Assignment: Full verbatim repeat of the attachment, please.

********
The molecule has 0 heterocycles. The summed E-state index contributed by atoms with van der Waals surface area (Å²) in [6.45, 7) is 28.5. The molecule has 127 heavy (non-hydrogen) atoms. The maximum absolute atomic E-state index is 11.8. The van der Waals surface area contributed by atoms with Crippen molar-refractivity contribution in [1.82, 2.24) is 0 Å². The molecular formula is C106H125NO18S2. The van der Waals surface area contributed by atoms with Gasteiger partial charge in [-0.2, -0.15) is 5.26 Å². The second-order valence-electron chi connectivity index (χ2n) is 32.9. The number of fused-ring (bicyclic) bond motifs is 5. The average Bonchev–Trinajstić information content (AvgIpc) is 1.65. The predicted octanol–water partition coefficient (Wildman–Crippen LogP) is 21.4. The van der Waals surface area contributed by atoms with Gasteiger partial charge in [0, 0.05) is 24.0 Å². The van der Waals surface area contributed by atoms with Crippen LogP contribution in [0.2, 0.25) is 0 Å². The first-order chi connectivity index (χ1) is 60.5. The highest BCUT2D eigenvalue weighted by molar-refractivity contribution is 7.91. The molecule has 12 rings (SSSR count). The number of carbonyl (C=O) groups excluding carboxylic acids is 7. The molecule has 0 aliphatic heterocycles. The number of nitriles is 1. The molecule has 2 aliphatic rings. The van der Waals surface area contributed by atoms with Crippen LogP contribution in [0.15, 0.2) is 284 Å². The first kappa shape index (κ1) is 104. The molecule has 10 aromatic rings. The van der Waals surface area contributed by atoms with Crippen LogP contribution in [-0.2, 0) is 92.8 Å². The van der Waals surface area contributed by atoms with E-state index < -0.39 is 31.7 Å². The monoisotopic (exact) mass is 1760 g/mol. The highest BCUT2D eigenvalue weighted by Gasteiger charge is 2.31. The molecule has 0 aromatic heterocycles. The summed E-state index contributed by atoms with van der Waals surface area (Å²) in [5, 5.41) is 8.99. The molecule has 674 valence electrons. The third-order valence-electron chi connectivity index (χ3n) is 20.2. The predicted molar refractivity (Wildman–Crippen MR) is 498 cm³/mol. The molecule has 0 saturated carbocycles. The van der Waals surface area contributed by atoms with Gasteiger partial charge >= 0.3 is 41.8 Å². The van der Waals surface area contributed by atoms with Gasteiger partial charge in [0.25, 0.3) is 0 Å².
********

The molecule has 0 heterocycles. The summed E-state index contributed by atoms with van der Waals surface area (Å²) in [6.45, 7) is 28.5. The molecule has 127 heavy (non-hydrogen) atoms. The maximum absolute atomic E-state index is 11.8. The van der Waals surface area contributed by atoms with Crippen molar-refractivity contribution in [1.82, 2.24) is 0 Å². The molecular formula is C106H125NO18S2. The van der Waals surface area contributed by atoms with Gasteiger partial charge in [-0.2, -0.15) is 5.26 Å². The second-order valence-electron chi connectivity index (χ2n) is 32.9. The number of fused-ring (bicyclic) bond motifs is 5. The average Bonchev–Trinajstić information content (AvgIpc) is 1.65. The predicted octanol–water partition coefficient (Wildman–Crippen LogP) is 21.4. The van der Waals surface area contributed by atoms with Gasteiger partial charge in [0, 0.05) is 24.0 Å². The van der Waals surface area contributed by atoms with Crippen LogP contribution in [0.2, 0.25) is 0 Å². The first-order chi connectivity index (χ1) is 60.5. The highest BCUT2D eigenvalue weighted by molar-refractivity contribution is 7.91. The molecule has 12 rings (SSSR count). The number of carbonyl (C=O) groups excluding carboxylic acids is 7. The molecule has 0 aliphatic heterocycles. The number of nitriles is 1. The molecule has 2 aliphatic rings. The van der Waals surface area contributed by atoms with Crippen LogP contribution in [0.15, 0.2) is 284 Å². The first kappa shape index (κ1) is 104. The molecule has 10 aromatic rings. The van der Waals surface area contributed by atoms with Crippen LogP contribution in [-0.2, 0) is 92.8 Å². The van der Waals surface area contributed by atoms with E-state index < -0.39 is 31.7 Å². The monoisotopic (exact) mass is 1760 g/mol. The highest BCUT2D eigenvalue weighted by Gasteiger charge is 2.31. The molecule has 0 aromatic heterocycles. The summed E-state index contributed by atoms with van der Waals surface area (Å²) in [5, 5.41) is 8.99. The molecule has 674 valence electrons. The third-order valence-electron chi connectivity index (χ3n) is 20.2. The predicted molar refractivity (Wildman–Crippen MR) is 498 cm³/mol. The molecule has 0 saturated carbocycles. The van der Waals surface area contributed by atoms with Gasteiger partial charge >= 0.3 is 41.8 Å². The van der Waals surface area contributed by atoms with Gasteiger partial charge in [0.25, 0.3) is 0 Å².